One biggie for me is that thinking of Boston as a Italian-and-Seafood town isn't particularly accurate. Yeah, it's easy to find indifferently executed, overpriced Italian-American classics in the North End. But with only a couple exceptions, any good Italian food is found outside the North End in relatively new restaurants. And even then, it's not like they're all over the place.
The other is that 1) there aren't many good restaurants that focus on seafood and 2) New England style seafood cuisine seems to be based NOT on showcasing the freshest possible seafood, but instead on things like clam chowder, fried clams, and baked fish under a pile of ritz crackers. To me, it seems much more like the birthplace of Sysco seafood! I gather that historically Boston-proper was never a fishing port, and therefore heaps of fresh seafood were never really part of the equation.
We do excel in availability of lobsters, steamers, oysters, and scallops, and if you can find a good fishmonger or restaurant, local fish like bluefish, porgy, black bass, and flounder. And we do have a few good fish restaurants. It's just not the paradise of seafood that many expect when the step off the plane at BOS.
Oh, and there's essentially no Mexican food in Boston, with the exception of Angela's Cafe in East Boston and a few scattered tacquerias (some of Salvadorian origin). Most of the Indian places seem to set a rather low bar, though I'm no expert in that area.
We're going well with Southeast Asian cuisines (Thai, Vietnamese, Cambodian), especially if you include the north suburbs. We have a number of good Chinese places of various regional focus. The selection for Japanese is limited, but gets the job done.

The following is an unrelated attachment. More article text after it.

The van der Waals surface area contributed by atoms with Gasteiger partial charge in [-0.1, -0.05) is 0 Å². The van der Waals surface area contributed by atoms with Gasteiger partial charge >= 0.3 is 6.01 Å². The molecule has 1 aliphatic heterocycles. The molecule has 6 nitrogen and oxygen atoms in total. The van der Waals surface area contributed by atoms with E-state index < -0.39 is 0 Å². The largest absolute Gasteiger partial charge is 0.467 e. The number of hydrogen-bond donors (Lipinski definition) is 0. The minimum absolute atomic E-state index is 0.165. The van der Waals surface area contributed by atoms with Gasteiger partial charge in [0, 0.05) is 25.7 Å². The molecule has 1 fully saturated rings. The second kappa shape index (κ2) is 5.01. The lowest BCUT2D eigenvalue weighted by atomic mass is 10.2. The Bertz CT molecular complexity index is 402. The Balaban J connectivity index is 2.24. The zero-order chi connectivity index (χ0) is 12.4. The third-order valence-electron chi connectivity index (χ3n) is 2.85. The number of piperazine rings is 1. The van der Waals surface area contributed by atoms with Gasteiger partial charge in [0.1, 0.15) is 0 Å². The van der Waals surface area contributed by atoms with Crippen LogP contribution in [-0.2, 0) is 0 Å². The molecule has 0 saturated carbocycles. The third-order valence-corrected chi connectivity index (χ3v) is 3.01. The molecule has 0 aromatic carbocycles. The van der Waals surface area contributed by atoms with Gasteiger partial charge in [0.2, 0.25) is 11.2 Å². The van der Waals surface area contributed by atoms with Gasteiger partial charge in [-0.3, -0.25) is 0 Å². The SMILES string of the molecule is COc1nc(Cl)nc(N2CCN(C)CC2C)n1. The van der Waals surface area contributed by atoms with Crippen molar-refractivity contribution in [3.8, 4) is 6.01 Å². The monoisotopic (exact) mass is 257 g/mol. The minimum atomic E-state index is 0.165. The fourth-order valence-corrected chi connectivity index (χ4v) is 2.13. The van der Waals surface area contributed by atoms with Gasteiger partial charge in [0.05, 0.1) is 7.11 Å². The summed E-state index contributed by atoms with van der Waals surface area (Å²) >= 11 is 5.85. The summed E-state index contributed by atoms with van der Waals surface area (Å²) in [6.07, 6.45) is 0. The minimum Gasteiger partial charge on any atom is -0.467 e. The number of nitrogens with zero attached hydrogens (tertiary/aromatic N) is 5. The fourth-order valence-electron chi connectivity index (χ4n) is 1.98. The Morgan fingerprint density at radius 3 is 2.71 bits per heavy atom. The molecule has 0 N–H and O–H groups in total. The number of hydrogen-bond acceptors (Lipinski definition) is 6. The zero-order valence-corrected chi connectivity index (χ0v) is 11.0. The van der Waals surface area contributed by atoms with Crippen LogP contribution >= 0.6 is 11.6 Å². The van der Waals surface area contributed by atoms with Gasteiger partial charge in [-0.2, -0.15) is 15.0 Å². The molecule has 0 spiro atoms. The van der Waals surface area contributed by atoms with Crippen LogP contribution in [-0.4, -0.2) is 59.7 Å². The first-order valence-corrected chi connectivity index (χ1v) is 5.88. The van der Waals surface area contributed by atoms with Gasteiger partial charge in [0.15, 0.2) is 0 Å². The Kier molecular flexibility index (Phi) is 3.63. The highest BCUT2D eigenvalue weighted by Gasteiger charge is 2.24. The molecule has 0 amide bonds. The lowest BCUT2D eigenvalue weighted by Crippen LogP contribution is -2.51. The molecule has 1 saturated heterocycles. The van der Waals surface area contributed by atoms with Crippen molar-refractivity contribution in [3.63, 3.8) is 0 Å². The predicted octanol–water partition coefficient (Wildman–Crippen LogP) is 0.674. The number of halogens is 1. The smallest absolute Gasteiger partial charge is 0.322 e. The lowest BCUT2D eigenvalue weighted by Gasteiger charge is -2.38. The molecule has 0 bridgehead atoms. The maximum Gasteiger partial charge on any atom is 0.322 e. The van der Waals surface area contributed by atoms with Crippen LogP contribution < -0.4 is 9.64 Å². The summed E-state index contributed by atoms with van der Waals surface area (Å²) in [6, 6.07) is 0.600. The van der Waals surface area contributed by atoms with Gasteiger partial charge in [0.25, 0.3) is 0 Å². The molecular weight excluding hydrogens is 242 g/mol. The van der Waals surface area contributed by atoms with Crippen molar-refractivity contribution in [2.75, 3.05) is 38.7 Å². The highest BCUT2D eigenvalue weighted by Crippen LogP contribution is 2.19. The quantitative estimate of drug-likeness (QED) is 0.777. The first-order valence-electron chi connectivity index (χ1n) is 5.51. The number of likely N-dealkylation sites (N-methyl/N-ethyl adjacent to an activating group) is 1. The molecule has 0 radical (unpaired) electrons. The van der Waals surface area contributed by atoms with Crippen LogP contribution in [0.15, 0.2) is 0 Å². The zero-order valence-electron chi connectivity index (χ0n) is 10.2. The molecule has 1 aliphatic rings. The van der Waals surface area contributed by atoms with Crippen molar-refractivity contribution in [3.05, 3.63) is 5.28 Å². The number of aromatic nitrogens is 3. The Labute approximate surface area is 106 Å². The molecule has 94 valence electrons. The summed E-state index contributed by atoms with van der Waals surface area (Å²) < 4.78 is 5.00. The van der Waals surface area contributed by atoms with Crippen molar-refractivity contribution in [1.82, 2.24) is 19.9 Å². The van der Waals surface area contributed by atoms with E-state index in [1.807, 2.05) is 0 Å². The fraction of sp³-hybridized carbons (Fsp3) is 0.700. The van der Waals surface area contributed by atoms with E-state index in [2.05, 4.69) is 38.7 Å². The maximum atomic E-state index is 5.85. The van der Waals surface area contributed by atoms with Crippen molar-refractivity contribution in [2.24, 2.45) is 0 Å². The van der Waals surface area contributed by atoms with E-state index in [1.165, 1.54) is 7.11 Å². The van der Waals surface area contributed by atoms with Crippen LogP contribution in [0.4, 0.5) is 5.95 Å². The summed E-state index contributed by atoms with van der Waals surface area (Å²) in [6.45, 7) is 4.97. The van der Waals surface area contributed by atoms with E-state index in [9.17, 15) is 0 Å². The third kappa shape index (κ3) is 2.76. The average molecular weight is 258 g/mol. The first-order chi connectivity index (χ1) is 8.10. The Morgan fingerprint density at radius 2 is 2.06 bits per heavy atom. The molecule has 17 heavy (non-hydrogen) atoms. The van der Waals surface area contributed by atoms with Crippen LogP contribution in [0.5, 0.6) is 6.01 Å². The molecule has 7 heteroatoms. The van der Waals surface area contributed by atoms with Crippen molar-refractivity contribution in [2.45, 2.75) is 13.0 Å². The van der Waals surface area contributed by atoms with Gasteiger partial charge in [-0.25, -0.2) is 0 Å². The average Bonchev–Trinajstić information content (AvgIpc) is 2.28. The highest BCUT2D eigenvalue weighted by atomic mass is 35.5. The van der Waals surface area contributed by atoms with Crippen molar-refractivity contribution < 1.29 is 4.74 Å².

We have a great (though expensive) craft beer scene. Cambridge Brewing Company brews world-class beers, and there are at least a half-dozen exceptional beer bars. With many local brewers, and with Harpoon and Sam Adams being regional fixtures for over a decade, many "ordinary" restaurants and bars in the area have a surprisingly good selection of beers.
We don't have a proper butcher in Boston/Cambridge/Somerville, as far as I know. Many stores have meat departments that can help, and specialty cuts are available, but not from a butcher. With Formaggio Kitchen, Russo's, Christina's, Penzey's, Capone's, and the Asian markets in the area, I think we're doing pretty well when it comes to other specialty markets.
244 Huron Ave, Cambridge, MA 02138
Cambridge Brewing Company
1 Kendall Square, Cambridge, MA 02139
Well, Boston's Fish Pier was built nearly a century ago when Boston (together with Gloucester and New Bedford) were the center of groundfishing on the East Coast. There is a deep history here, but the local approach to seafood was pragmatic, not a grand cuisine. I will spare a history of salt cod (while we often think of the Canadian Maritimes and the local Lusophone and Italian communities as the primary locus of salt cod, Yankees ate it too). The key thing is that we overfished here, and it's shellfish that remains the more reliable local option (even so, the summertime mobs at the clam shacks on the North Shore up to Maine are not generally getting as much local shellfish as they'd like to imagine - there's not enough supply for that seasonal demand).
And speaking of Lusophones, let's not forget the fact that the longtime presence of people from the Portuguese & colonial diaspora on the southeastern corner of New England from Gloucester to East Providence has given us a rich gift that is unusual elsewhere in the US. For my money, kale soup (the New England variation on caldo verde) is a much more "authentic" regional soup than the gloppy overthickened crap that passes for clam chowder in many (even otherwise) esteemed establishments.